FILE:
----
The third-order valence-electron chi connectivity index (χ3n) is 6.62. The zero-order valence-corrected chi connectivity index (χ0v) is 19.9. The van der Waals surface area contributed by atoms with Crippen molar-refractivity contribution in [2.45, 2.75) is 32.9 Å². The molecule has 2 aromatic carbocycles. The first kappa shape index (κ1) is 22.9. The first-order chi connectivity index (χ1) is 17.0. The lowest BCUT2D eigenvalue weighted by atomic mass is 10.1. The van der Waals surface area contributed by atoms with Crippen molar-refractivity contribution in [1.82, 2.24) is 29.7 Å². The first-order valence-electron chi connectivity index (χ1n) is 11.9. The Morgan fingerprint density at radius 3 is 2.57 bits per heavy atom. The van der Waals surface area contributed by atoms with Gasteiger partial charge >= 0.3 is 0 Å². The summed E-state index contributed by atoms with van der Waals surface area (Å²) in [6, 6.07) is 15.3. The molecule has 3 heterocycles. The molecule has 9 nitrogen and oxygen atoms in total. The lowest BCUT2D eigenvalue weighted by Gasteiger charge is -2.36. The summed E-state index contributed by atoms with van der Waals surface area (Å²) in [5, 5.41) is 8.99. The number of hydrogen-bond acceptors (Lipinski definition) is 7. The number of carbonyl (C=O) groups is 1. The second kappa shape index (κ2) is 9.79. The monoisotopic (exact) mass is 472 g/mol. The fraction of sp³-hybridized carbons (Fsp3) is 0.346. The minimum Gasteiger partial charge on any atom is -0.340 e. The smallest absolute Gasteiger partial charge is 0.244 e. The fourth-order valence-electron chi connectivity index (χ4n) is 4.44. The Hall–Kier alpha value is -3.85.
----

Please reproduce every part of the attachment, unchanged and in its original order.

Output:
The third-order valence-electron chi connectivity index (χ3n) is 6.62. The zero-order valence-corrected chi connectivity index (χ0v) is 19.9. The van der Waals surface area contributed by atoms with Crippen molar-refractivity contribution in [2.45, 2.75) is 32.9 Å². The molecule has 2 aromatic carbocycles. The first kappa shape index (κ1) is 22.9. The first-order chi connectivity index (χ1) is 17.0. The lowest BCUT2D eigenvalue weighted by atomic mass is 10.1. The van der Waals surface area contributed by atoms with Crippen molar-refractivity contribution in [1.82, 2.24) is 29.7 Å². The first-order valence-electron chi connectivity index (χ1n) is 11.9. The Morgan fingerprint density at radius 3 is 2.57 bits per heavy atom. The van der Waals surface area contributed by atoms with Gasteiger partial charge >= 0.3 is 0 Å². The summed E-state index contributed by atoms with van der Waals surface area (Å²) in [6, 6.07) is 15.3. The molecule has 3 heterocycles. The molecule has 9 nitrogen and oxygen atoms in total. The lowest BCUT2D eigenvalue weighted by Gasteiger charge is -2.36. The summed E-state index contributed by atoms with van der Waals surface area (Å²) in [5, 5.41) is 8.99. The number of hydrogen-bond acceptors (Lipinski definition) is 7. The number of carbonyl (C=O) groups is 1. The second kappa shape index (κ2) is 9.79. The monoisotopic (exact) mass is 472 g/mol. The fraction of sp³-hybridized carbons (Fsp3) is 0.346. The minimum Gasteiger partial charge on any atom is -0.340 e. The smallest absolute Gasteiger partial charge is 0.244 e. The fourth-order valence-electron chi connectivity index (χ4n) is 4.44. The Hall–Kier alpha value is -3.85.